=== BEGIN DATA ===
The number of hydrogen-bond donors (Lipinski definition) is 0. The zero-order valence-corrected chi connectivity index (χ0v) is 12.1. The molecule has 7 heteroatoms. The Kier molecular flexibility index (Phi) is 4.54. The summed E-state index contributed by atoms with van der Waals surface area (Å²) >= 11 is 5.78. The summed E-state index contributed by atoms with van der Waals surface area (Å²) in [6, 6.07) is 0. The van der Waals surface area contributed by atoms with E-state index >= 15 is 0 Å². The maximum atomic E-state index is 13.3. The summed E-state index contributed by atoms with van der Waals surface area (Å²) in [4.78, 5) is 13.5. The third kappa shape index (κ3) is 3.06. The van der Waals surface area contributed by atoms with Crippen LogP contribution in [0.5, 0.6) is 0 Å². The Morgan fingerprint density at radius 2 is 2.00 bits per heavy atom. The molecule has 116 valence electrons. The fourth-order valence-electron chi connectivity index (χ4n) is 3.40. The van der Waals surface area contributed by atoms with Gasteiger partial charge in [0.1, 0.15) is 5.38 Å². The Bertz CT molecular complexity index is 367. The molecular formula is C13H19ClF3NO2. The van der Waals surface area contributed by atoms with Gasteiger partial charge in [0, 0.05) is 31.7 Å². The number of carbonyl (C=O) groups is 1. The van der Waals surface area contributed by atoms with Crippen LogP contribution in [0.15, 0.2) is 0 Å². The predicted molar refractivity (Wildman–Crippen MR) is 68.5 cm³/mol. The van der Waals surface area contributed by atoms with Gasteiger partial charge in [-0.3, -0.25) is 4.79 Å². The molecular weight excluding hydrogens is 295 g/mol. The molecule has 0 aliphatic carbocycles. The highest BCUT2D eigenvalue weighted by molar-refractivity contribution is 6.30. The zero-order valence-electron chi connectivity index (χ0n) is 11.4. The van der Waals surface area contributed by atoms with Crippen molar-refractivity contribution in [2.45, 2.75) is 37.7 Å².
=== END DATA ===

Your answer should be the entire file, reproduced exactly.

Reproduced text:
The number of hydrogen-bond donors (Lipinski definition) is 0. The zero-order valence-corrected chi connectivity index (χ0v) is 12.1. The molecule has 7 heteroatoms. The Kier molecular flexibility index (Phi) is 4.54. The summed E-state index contributed by atoms with van der Waals surface area (Å²) >= 11 is 5.78. The summed E-state index contributed by atoms with van der Waals surface area (Å²) in [6, 6.07) is 0. The van der Waals surface area contributed by atoms with E-state index >= 15 is 0 Å². The maximum atomic E-state index is 13.3. The summed E-state index contributed by atoms with van der Waals surface area (Å²) in [4.78, 5) is 13.5. The third kappa shape index (κ3) is 3.06. The van der Waals surface area contributed by atoms with Crippen LogP contribution in [0.5, 0.6) is 0 Å². The Morgan fingerprint density at radius 2 is 2.00 bits per heavy atom. The molecule has 116 valence electrons. The fourth-order valence-electron chi connectivity index (χ4n) is 3.40. The van der Waals surface area contributed by atoms with Gasteiger partial charge in [0.1, 0.15) is 5.38 Å². The Bertz CT molecular complexity index is 367. The molecular formula is C13H19ClF3NO2. The van der Waals surface area contributed by atoms with Gasteiger partial charge in [0, 0.05) is 31.7 Å². The number of carbonyl (C=O) groups is 1. The van der Waals surface area contributed by atoms with Crippen LogP contribution in [0.15, 0.2) is 0 Å². The predicted molar refractivity (Wildman–Crippen MR) is 68.5 cm³/mol. The van der Waals surface area contributed by atoms with Gasteiger partial charge in [-0.3, -0.25) is 4.79 Å². The molecular weight excluding hydrogens is 295 g/mol. The molecule has 0 aliphatic carbocycles. The highest BCUT2D eigenvalue weighted by molar-refractivity contribution is 6.30. The zero-order valence-electron chi connectivity index (χ0n) is 11.4. The van der Waals surface area contributed by atoms with Crippen molar-refractivity contribution in [2.45, 2.75) is 37.7 Å².